The body 1 forms a substantially cylindrical primary flow path 3. A projecting portion 2 that is formed integrally with the body 1 is disposed in the primary flow path 3. At a tip end of the projecting portion 2, there is provided an auxiliary flow path 4 that is parallel to the primary flow path 3 and has an inlet opening at the central portion of the primary flow path 3. Also, a hole in communication with the outside of the body 1 is formed in the projecting portion 2. In that hole, there is received a mold unit 13 of a support member 11 for a hot-wire element 10 connected to a circuit unit 14. As a result, the hot-wire element 10 and a temperature compensation element 12 are disposed in the auxiliary flow path 4. Downstream of the auxiliary flow path 4, a bent auxiliary flow path 5 having a short axial length is formed by walls 2a, 2b and 2c of the projecting portion 2 and a cover 6. A throttle valve 20 for controlling a whole air flow rate is disposed at the downstream side of the bent auxiliary flow path 5. The throttle valve 20 is opened/closed by a valve drive shaft 21. A link mechanism (not shown) connected to the shaft 21 is provided outside the body 1. The link mechnism is normally driven by a cable connected to an accelerator pedal of the vehicle. Incidentally, the cover 6 is mounted at a rear end of the projecting portion 2 by bolts 7 and 8 prior to the mounting of the throttle valve 20 and the valve drive shaft 21.

An opening portion 4a of the auxiliary flow path 4 is mounted so that it is separated by a distance that is twice as long as the inner diameter of the auxiliary flow path 4 or more, from an inner wall 1a of the body 1 and from a wall 2d of a connecting portion between the projecting portion 2 and the body 1. Also, the opening portion 4a is in the form of a bellmouth.

An inner wall 1a of the body 1 and an outer wall 2e or the like, forming the auxiliary flow path 4 of the projecting portion 2 are configured so that the flow path is expended toward the upstream side. On the other hand, an inner wall 1b of the body 1 at which the throttle valve 20 is provided is finished by machining in such manner is to have the same diameter as other's. Before the machining work, the wall 1b is in the form of a cone converging toward the leftside of FIG. 1. With such technique, the flow path may be cast-molded by using removable core molds having a division plane in the vicinity of the projecting portion wall 2a. The core molds may be removed in the right and left directions.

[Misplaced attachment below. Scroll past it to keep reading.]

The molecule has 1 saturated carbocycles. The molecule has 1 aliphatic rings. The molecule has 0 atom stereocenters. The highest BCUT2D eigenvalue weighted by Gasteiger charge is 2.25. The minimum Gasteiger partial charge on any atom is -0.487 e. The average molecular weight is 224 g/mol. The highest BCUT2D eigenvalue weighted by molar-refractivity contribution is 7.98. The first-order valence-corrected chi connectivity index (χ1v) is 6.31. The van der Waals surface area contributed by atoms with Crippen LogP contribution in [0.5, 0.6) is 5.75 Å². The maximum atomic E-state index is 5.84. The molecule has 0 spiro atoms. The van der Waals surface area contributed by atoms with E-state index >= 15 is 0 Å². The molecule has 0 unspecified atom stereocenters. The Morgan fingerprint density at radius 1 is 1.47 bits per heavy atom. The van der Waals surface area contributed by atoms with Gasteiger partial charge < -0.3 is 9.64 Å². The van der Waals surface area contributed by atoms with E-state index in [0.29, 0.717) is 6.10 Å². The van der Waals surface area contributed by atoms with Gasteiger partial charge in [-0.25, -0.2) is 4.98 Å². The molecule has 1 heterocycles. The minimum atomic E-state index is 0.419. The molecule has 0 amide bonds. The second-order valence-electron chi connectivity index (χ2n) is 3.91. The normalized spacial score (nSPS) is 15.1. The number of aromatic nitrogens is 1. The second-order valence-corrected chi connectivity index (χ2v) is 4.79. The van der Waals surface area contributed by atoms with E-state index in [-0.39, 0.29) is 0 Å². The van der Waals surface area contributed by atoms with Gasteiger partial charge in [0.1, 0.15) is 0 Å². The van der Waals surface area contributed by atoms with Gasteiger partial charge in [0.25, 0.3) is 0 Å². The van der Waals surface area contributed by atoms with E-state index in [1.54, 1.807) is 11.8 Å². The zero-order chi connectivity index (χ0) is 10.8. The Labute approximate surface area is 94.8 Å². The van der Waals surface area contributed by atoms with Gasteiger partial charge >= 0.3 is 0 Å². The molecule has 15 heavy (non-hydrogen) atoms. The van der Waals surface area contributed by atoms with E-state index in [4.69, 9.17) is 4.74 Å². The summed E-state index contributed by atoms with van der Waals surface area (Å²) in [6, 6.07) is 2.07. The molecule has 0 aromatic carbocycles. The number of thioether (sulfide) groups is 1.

The blank arrows indicate the flow of air. Although almost of the air entering from the left hand in FIG. 1 will flow through the primary flow path 3, a part of the air will be introduced into the auxiliary flow path 4. Since the inlet 4a of the auxiliary flow path is sufficiently separated from the walls 1a and 2d, the flow having a relatively low turbulence is introduced into the auxiliary flow path 4.

Also, the bellmouth of the inlet 4a of the auxiliary flow path 4a may entrain a large amount of air to thereby increase the air flow speed in the vicinity of the inner wall 2f of the auxiliary flow path 4. However, the friction effect of the inner wall 2f of the auxiliary flow path 4 up to the hot-wire element causes the flow within the auxiliary flow path 4 to be sufficiently rectified so that the flow immediately before the hot-wire element 10 has a uniform flow speed distribution.

A ratio of an inlet diameter of the bellmouth to the diameter of the auxiliary flow path 4 is in the range of 1.6 to 1.2. Correspondingly, a ratio of the distance from the inlet to the hot-wire element 10 to the diameter of the auxiliary flow path 4 is in the range from about 4 to 2. However, this relation is changed in accordance with actual dimensions of the diameter of the auxiliary flow path 4 but is not a so-called one-to-one relation.

In the downstream of the hot-wire element 10, the flow is curved upwardly to be introduced into the bent auxiliary flow path 5, and subsequently is impinged against the inner wall of the body to flow out to the right and left through the outlets 5a and 5b to be immerged into the main flow. Such a flow path arrangement has an effect to damp the counter flow from the engine and to prevent the propagation of the pulsation to the vicinity of the hot-wire element 10.

According to the foregoing embodiment, with a short axial dimension, it is possible to provide a hot-wire type air flow meter for an internal combustion engine, which is free from various problems such that noises are made due to the turbulence of flow, unstable outputs are generated due to the affect of the pulsation, and the hot-wire element is damaged due to the backblow of the engine. Namely, the advantages of the compactness, the lightweight and the low cost may be enjoyed. The flow meter body and the throttle valve unit body that cannot be formed integrally in the prior art may be formed in a single integral body unit. Since the length of the intake passage is reduced, the arrangement is available in reduction in unduly pressure loss, lightweight and low cost.